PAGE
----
Signing a lease is a fairly common business transaction. It can also result in a fairly common mistake – not fully executing the lease and making it invalid.
Lease laws in Ohio require all leases of three years or more to be acknowledged and witnessed by an official, such as a notary public. So whether you are signing a lease for your business to take over a space or you are in the business of leasing space to tenants, don’t forget to fully execute the document by having it acknowledged by a notary public.
What are the consequences?
If your lease isn’t witnessed by a notary public, what happens? The Ohio Supreme Court ruled on this issue in 2008 (2008 WL 4964670 Ohio App 11 Dist, Burger v. Buck). Their official decision is that a lease exceeding three years that doesn’t meet the notary requirement is invalid and becomes a month-to-month tenancy.
That means that if the landlord and tenant continue to treat it as valid and meet their responsibilities – for example, appropriate maintenance by the landlord and rent payment by the tenant – that only the duration of the lease is affected. If the tenant is paying monthly, it becomes a month-to-month arrangement. If they pay yearly, it becomes a year-to-year arrangement.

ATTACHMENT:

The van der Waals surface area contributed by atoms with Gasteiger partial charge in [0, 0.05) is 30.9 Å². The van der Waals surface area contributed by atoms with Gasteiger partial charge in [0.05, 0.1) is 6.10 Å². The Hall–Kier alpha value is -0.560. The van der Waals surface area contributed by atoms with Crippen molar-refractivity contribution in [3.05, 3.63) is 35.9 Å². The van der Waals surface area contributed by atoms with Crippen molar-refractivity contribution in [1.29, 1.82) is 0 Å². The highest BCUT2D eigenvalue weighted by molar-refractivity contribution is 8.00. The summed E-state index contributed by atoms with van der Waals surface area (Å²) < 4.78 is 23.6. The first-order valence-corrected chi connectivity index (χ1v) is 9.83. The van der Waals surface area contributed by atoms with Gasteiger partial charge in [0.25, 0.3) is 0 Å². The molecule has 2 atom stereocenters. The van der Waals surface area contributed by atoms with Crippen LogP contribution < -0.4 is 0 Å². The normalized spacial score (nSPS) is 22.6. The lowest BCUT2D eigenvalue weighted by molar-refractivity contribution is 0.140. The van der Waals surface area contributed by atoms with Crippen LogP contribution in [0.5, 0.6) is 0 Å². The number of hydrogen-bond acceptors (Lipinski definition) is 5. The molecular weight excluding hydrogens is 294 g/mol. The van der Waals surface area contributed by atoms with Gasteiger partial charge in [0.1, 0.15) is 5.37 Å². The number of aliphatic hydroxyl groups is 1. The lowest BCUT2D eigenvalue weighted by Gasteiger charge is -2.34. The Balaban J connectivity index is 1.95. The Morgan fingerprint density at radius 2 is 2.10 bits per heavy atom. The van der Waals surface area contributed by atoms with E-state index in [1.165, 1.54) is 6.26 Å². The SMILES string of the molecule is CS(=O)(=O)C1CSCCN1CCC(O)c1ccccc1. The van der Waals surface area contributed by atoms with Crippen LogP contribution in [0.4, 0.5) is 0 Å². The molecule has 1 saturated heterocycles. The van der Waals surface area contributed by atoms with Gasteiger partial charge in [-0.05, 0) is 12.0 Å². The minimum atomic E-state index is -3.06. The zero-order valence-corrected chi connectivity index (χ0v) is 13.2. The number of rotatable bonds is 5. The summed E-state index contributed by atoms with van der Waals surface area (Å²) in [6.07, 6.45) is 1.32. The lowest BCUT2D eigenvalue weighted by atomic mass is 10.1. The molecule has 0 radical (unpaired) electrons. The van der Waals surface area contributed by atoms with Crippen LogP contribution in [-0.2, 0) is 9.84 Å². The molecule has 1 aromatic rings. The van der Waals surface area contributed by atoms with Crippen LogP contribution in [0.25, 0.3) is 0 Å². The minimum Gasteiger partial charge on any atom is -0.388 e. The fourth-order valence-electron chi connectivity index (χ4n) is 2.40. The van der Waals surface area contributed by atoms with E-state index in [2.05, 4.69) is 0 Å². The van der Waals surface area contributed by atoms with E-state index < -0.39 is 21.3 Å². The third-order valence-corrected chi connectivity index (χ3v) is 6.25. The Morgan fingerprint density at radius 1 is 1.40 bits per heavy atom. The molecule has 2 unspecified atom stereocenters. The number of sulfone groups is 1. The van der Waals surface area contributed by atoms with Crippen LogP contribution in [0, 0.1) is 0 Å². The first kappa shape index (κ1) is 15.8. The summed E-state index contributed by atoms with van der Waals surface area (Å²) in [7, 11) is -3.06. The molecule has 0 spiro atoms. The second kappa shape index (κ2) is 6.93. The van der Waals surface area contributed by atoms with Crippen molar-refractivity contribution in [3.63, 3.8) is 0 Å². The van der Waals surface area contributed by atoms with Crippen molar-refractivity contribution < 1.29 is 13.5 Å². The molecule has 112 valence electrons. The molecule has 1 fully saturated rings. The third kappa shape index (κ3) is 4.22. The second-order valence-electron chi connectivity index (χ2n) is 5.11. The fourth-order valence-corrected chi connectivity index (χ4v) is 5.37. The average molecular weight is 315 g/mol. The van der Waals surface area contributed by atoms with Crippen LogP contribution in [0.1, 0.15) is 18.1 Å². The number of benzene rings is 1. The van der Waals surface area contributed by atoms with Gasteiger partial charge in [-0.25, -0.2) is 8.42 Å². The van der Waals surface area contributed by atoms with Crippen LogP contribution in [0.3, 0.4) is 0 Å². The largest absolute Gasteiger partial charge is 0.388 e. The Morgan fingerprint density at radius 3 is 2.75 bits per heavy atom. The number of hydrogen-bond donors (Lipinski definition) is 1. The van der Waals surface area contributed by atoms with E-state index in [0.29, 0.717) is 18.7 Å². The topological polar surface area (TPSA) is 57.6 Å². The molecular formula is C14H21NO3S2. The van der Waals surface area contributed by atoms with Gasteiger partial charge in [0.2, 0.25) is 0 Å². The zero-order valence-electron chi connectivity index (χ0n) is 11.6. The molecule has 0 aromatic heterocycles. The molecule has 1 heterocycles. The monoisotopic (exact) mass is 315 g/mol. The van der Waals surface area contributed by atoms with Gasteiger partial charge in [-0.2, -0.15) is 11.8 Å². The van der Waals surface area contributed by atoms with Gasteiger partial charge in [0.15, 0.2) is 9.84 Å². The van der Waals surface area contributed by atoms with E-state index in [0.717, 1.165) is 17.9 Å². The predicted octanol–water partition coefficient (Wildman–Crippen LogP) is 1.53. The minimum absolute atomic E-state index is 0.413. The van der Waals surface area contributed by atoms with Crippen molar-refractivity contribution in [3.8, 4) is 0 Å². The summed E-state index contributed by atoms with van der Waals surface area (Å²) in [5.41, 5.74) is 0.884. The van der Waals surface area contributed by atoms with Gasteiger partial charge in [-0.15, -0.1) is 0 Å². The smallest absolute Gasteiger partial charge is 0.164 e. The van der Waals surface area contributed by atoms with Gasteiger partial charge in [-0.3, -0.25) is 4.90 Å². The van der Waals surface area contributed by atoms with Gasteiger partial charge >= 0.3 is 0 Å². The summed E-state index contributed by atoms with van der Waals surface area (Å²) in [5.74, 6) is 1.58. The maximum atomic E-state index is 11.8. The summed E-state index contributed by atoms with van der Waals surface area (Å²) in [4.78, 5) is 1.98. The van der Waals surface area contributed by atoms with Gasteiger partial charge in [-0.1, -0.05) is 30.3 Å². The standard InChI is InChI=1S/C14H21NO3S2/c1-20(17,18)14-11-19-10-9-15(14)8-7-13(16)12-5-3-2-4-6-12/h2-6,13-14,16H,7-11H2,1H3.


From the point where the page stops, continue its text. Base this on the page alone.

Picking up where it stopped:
That doesn’t provide any security for either party. Property owners looking for long-term performance from their property would not have the guaranteed cash flow that a valid three-year lease offers. Tenants would not have the stability of knowing that their lease rate and ability to remain in their space is guaranteed for the life of the lease.
The strength and force of law related to leases are in the details. At Aronoff, Rosen & Hunt, we recommend that you utilize the services of a law firm whenever you enter into a contractual agreement, such as a lease.